Saudi-U.S. Strategic Agreements Near Completion: Negotiations Include Nuclear Program

Saudi Crown Prince Mohammed bin Salman and White House National Security Adviser Jake Sullivan are close to an agreement, but Saudi Arabia wants UN recognition of the state of Palestine from the 1967 borders

by Sededin Dedovic
Saudi-U.S. Strategic Agreements Near Completion: Negotiations Include Nuclear Program
© Firstpost / YOutube channel

Saudi Crown Prince Mohammed bin Salman and White House National Security Advisor Jake Sullivan discussed the "final version" of strategic agreements between the two countries in the Saudi city of Dhahran, according to official Saudi media reports today.

The agreements are a central part of Washington's efforts to get Riyadh to recognize the state of Israel, but these efforts have been further complicated by the ongoing war in Gaza. The Saudi Crown Prince, who is effectively the leader of Saudi Arabia, and Jake Sullivan discussed the "virtually final version of the proposed strategic agreements between the Kingdom and the U.S.," according to Saudi media, highlighting that the deal is "near completion." They also discussed efforts by both sides regarding the Palestinian issue and finding a "credible path to a two-state solution in response to the aspirations and legitimate rights of the Palestinian people," the same sources added.

The discussions also included the situation in Gaza and the need to end the war and facilitate the entry of humanitarian aid into the besieged and war-torn Palestinian territory after more than seven months of conflict between Israel and Hamas.

Sullivan's talks in Saudi Arabia are expected to cover "bilateral and regional issues, including the war in Gaza" as well as "ongoing efforts to achieve lasting peace and security in the region," a White House spokesperson said on Friday.

Achieving normalization of relations between Israel and Saudi Arabia along the lines of agreements made with other Arab countries is one of the major diplomatic goals of U.S. President Joe Biden, according to AFP. Saudi Arabia seeks enhanced security relations with Washington, its largest security partner, and Washington has indicated its willingness to provide them.

However, the Saudis also demand the establishment of a Palestinian state, which Israeli Prime Minister Benjamin Netanyahu opposes. Riyadh is also negotiating for assistance in developing a civilian nuclear program. In September, Mohammed bin Salman expressed optimism about the possibility of reaching such an agreement in an interview with Fox News, but analysts note that the war in Gaza has complicated the situation.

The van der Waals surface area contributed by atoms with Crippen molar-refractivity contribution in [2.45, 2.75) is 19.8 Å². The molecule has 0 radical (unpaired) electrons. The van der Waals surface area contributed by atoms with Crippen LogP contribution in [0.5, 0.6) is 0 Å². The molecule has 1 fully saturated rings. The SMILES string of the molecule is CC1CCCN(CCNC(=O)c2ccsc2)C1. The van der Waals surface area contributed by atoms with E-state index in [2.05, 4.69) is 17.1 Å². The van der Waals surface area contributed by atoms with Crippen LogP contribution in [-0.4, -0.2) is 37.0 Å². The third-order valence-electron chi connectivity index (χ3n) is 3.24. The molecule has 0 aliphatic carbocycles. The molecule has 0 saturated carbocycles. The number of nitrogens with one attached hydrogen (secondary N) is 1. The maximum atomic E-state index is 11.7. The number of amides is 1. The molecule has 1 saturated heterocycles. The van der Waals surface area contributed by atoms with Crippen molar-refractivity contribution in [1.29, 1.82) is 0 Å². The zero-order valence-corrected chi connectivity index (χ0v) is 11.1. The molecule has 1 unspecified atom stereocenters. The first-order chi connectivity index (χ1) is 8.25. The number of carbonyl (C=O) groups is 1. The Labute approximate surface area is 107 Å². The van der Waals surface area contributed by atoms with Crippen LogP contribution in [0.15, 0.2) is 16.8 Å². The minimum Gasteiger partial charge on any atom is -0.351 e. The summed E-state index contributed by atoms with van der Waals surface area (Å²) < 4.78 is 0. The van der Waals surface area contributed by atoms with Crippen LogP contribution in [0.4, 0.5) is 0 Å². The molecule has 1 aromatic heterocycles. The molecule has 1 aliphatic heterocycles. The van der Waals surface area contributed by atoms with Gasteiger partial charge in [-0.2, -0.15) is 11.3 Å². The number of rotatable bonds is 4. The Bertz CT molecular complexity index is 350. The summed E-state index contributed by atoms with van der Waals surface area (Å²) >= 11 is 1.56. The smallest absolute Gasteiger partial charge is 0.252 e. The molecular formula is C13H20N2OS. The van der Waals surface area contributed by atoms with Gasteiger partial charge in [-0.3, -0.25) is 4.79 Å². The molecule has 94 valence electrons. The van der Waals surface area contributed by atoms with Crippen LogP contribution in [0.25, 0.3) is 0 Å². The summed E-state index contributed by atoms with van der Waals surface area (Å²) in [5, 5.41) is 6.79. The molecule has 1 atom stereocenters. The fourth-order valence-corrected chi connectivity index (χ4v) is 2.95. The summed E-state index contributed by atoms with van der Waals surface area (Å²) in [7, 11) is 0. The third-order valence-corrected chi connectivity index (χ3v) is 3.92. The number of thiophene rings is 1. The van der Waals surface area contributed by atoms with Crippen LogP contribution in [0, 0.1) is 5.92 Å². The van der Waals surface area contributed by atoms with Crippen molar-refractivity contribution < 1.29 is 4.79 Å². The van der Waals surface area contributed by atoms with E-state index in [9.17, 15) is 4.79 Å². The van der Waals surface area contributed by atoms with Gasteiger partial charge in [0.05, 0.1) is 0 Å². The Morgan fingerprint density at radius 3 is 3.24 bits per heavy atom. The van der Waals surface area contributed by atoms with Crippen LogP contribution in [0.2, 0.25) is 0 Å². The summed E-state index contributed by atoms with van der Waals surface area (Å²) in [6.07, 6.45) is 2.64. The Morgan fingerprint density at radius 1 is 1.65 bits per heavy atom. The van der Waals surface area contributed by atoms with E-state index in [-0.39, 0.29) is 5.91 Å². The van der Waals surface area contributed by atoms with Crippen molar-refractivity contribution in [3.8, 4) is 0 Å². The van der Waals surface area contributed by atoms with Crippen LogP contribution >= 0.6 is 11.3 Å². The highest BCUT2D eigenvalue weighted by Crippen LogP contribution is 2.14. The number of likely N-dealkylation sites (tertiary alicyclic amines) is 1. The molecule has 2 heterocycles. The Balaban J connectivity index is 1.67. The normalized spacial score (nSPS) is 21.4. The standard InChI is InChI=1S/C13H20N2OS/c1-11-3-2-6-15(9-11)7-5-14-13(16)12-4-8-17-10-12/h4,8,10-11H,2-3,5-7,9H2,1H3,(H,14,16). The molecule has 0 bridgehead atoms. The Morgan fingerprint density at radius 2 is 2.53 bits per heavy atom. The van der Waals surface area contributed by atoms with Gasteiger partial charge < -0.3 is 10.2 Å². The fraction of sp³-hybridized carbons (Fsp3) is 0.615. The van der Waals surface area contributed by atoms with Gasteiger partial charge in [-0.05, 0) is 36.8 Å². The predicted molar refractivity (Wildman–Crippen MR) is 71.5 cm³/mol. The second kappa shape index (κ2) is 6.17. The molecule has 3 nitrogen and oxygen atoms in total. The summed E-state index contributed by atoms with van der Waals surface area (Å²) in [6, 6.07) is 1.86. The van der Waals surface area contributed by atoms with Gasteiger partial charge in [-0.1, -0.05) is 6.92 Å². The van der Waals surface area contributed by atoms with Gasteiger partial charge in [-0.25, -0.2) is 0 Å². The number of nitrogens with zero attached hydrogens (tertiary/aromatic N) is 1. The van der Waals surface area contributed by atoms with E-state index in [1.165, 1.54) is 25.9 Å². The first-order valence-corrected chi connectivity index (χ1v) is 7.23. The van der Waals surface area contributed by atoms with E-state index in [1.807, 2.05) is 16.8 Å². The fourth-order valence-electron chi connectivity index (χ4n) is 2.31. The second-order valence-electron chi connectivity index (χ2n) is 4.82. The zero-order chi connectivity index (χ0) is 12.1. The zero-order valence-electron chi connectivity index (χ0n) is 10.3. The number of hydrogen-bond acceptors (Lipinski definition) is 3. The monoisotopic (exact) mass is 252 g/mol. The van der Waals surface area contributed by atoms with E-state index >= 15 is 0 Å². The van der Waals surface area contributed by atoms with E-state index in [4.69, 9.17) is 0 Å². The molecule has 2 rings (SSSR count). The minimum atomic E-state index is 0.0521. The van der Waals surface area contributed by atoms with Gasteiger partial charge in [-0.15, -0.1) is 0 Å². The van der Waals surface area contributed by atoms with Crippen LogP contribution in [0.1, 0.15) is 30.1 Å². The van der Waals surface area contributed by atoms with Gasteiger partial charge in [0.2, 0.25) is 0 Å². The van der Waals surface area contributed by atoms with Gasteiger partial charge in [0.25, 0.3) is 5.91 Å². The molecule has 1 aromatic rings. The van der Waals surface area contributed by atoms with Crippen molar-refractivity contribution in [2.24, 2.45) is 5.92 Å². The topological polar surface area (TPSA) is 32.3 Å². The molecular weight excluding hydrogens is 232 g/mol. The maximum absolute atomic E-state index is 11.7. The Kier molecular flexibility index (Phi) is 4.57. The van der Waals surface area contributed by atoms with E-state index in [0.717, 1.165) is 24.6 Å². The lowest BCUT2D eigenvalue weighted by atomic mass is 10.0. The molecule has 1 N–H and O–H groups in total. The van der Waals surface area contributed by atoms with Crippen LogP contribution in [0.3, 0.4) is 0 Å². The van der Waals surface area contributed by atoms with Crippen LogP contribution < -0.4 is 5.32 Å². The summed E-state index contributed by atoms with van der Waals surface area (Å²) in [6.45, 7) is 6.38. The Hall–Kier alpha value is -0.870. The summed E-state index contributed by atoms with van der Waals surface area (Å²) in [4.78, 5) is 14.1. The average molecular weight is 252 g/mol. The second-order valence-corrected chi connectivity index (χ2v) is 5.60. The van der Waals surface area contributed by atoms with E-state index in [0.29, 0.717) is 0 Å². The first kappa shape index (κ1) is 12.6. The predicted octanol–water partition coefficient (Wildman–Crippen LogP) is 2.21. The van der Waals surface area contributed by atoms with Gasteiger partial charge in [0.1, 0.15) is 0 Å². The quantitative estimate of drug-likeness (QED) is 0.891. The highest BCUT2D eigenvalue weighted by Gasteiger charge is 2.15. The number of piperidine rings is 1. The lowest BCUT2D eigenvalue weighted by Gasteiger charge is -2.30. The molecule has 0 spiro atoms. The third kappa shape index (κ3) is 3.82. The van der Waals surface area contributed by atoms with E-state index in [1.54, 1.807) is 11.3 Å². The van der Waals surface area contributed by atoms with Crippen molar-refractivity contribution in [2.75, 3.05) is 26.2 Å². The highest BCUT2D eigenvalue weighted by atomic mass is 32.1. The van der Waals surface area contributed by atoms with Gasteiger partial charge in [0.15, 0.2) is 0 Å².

The White House stated that Jake Sullivan is also scheduled to hold talks in Israel.

White House National Security Advisor Jake Sullivan© Chip Somodevilla / Getty Images

Saudi Arabia has informed the U.S.

of its firm stance that there will be no diplomatic relations with Israel unless an independent Palestinian state is recognized within the 1967 borders and Israeli "aggression" in Gaza is halted, the Saudi Foreign Ministry announced today.

The Saudi statement was a response to comments by U.S. National Security Council spokesperson John Kirby, who said that efforts for normalization and hostage negotiations are "two different things" and not connected. Kirby mentioned that the U.S.

is working hard to reach an agreement similar to the first hostage deal in November and that discussions about normalization between Israel and Saudi Arabia are ongoing. "We have, of course, received positive feedback from both sides that they are willing to continue these discussions, but that is a separate track and not specifically connected to the attempt to establish an extended humanitarian pause," Kirby said.

The Kingdom issued a statement confirming its firm position to Washington on the Palestinian issue in light of Kirby's comments, the ministry said. The idea of formalizing ties between Israel and Saudi Arabia has been discussed since the Saudis tacitly agreed to allow Gulf neighbors, the United Arab Emirates and Bahrain, to establish relations with Israel in 2020, Israeli media recall.

U.S.-led efforts for Saudi Arabia to normalize relations with Israel were put on hold in October amid growing Arab anger over the war in Gaza. Last week, it was reported that Saudi officials told their American counterparts that Riyadh would not insist on specific steps towards the creation of a Palestinian state and would instead accept a political commitment to resolving the conflict based on a two-state solution, two regional sources told Reuters.

Saudi Arabia will not normalize relations with Israel without resolving the Palestinian issue, Foreign Minister Prince Faisal bin Farhan Al-Saud said some time ago. "This is the only way we will benefit. We need stability, and stability will only come through resolving the Palestinian issue," Faisal said in an interview with CNN.

Shame Route In December, Israel confirmed plans for a land route stretching from the eastern Arabian Peninsula to Israel, which could potentially reduce costs and transit time for goods. Initially, Israel and the Gulf Arab states did not confirm these reports, and some, like the Jordanian government, denied the formation of such a land route.

However, Israeli Channel 13 reported this week that ships have set off towards the Persian Gulf, departing from Dubai in the UAE, passing through Saudi Arabia and Jordan, and finally reaching the Jordan River Crossing in Israel.

These media reports sparked significant outrage among the Arab public, dubbing this supposed route the "Shame Route."

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